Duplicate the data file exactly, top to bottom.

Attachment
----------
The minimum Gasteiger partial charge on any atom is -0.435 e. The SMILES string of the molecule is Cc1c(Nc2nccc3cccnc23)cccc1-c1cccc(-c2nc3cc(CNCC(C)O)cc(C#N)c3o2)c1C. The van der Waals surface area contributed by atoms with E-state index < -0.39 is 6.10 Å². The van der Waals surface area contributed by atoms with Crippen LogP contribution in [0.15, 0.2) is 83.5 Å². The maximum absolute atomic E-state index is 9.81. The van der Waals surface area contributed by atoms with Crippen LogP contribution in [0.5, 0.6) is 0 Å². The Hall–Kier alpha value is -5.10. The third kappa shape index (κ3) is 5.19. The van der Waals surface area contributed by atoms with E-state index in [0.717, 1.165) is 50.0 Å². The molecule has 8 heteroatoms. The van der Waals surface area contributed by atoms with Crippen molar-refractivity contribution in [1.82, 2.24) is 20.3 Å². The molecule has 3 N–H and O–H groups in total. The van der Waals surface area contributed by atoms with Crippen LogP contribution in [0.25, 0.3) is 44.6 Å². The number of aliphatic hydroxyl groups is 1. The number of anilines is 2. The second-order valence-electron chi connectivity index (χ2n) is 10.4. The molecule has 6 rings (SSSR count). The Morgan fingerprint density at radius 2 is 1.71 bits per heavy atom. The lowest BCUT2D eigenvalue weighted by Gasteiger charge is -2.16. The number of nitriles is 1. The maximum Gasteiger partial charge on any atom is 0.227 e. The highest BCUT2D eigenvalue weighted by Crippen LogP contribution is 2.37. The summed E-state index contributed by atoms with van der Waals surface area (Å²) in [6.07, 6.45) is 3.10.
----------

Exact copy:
The minimum Gasteiger partial charge on any atom is -0.435 e. The SMILES string of the molecule is Cc1c(Nc2nccc3cccnc23)cccc1-c1cccc(-c2nc3cc(CNCC(C)O)cc(C#N)c3o2)c1C. The van der Waals surface area contributed by atoms with E-state index < -0.39 is 6.10 Å². The van der Waals surface area contributed by atoms with Crippen LogP contribution in [0.15, 0.2) is 83.5 Å². The maximum absolute atomic E-state index is 9.81. The van der Waals surface area contributed by atoms with Crippen LogP contribution in [0.5, 0.6) is 0 Å². The Hall–Kier alpha value is -5.10. The third kappa shape index (κ3) is 5.19. The van der Waals surface area contributed by atoms with E-state index in [0.717, 1.165) is 50.0 Å². The molecule has 8 heteroatoms. The van der Waals surface area contributed by atoms with Crippen molar-refractivity contribution in [1.82, 2.24) is 20.3 Å². The molecule has 3 N–H and O–H groups in total. The van der Waals surface area contributed by atoms with Crippen LogP contribution in [0.25, 0.3) is 44.6 Å². The number of aliphatic hydroxyl groups is 1. The number of anilines is 2. The second-order valence-electron chi connectivity index (χ2n) is 10.4. The molecule has 6 rings (SSSR count). The Morgan fingerprint density at radius 2 is 1.71 bits per heavy atom. The lowest BCUT2D eigenvalue weighted by Gasteiger charge is -2.16. The number of nitriles is 1. The maximum Gasteiger partial charge on any atom is 0.227 e. The highest BCUT2D eigenvalue weighted by Crippen LogP contribution is 2.37. The summed E-state index contributed by atoms with van der Waals surface area (Å²) in [6.07, 6.45) is 3.10.